BT Wi-fi is the new name for, er, BT's Wi-Fi, as the telecom giant rebrands its BT Fon and BT OpenZone offerings, going with a lowercase 'f' in 'Wi-fi', just to keep us guessing.
The renaming exercise is likely to be an effort to make people more aware of the company's multitude of hotspots. By bearing the same name as the Internet you get at home, I imagine BT thinks that Wi-Fi in places like Starbucks will stick in the mind a little better.
BT OpenZone was the name that referred to BT's network of hotspots, while Fon sees customers piggyback on home-based connections, with routers broadcasting two signals -- an encrypted one for the subscriber, and one that's accessible to other Fon customers.
Both services let BT customers use Wi-Fi when out an about at no extra charge. BT boasts that it has six million hotspots in more than 100 countries, with more than a billion minutes spent on the company's Wi-Fi in the last three months.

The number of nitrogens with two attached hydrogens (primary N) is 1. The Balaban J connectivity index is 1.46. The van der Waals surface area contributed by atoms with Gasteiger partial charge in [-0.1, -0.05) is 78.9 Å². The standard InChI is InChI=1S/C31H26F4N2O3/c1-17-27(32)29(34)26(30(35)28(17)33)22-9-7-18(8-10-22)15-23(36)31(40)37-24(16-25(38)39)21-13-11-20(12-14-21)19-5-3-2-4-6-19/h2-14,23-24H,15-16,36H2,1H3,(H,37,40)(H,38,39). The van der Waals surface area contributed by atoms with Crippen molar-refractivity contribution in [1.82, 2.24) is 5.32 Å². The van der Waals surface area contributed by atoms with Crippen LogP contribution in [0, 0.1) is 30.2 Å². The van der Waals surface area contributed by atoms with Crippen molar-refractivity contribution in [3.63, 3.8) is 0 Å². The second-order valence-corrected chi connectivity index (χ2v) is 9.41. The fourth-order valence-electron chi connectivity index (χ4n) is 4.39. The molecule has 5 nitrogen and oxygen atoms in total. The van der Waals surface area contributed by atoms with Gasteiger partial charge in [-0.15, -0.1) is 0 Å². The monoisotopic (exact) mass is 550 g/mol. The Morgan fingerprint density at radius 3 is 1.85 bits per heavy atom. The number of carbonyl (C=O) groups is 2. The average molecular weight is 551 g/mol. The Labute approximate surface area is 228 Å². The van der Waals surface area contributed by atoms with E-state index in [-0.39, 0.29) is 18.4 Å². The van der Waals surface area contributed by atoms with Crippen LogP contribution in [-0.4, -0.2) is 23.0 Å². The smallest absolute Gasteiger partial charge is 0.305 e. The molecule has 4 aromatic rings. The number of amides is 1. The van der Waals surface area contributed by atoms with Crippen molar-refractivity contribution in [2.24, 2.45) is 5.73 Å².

BT was in the news several months ago when its Infinity broadband adverts were banned, with the Advertising Standards Agency concluding that BT's speed claims were unsubstantiated. It's not all bad news though -- earlier this year BT boosted its Infinity speeds to 76Mbps at no cost.
BT is also the most recent UK ISP to join the Pirate Bay ban following a High Court ruling, though it seems the blockade may already have been broken.
BT released some interesting stats along with the name change -- including the fact that 18 per cent of Wi-Fi connections occurred at the same time as eating and drinking. I hope that comes from solitary coffee shop email checking and not folks rudely checking their phones during dinner.